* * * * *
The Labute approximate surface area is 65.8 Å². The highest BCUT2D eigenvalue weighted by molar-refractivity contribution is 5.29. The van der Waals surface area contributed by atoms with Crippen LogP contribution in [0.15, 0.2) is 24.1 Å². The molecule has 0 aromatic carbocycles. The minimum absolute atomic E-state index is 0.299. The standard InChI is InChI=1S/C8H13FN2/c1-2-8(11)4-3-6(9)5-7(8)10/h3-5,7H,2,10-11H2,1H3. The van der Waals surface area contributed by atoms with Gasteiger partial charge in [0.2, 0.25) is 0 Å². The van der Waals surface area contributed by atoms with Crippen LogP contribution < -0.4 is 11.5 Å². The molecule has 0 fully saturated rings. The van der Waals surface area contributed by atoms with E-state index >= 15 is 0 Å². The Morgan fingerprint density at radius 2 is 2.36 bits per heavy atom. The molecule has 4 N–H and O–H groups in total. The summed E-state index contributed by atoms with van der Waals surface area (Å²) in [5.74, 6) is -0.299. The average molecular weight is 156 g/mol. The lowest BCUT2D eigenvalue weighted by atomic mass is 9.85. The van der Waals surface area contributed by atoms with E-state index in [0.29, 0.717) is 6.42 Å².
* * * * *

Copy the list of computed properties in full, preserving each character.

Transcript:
The Labute approximate surface area is 65.8 Å². The highest BCUT2D eigenvalue weighted by molar-refractivity contribution is 5.29. The van der Waals surface area contributed by atoms with Crippen LogP contribution in [0.15, 0.2) is 24.1 Å². The molecule has 0 aromatic carbocycles. The minimum absolute atomic E-state index is 0.299. The standard InChI is InChI=1S/C8H13FN2/c1-2-8(11)4-3-6(9)5-7(8)10/h3-5,7H,2,10-11H2,1H3. The van der Waals surface area contributed by atoms with Gasteiger partial charge in [0.2, 0.25) is 0 Å². The van der Waals surface area contributed by atoms with Crippen LogP contribution < -0.4 is 11.5 Å². The molecule has 0 fully saturated rings. The van der Waals surface area contributed by atoms with E-state index >= 15 is 0 Å². The Morgan fingerprint density at radius 2 is 2.36 bits per heavy atom. The molecule has 4 N–H and O–H groups in total. The summed E-state index contributed by atoms with van der Waals surface area (Å²) in [5.74, 6) is -0.299. The average molecular weight is 156 g/mol. The lowest BCUT2D eigenvalue weighted by atomic mass is 9.85. The van der Waals surface area contributed by atoms with E-state index in [0.29, 0.717) is 6.42 Å².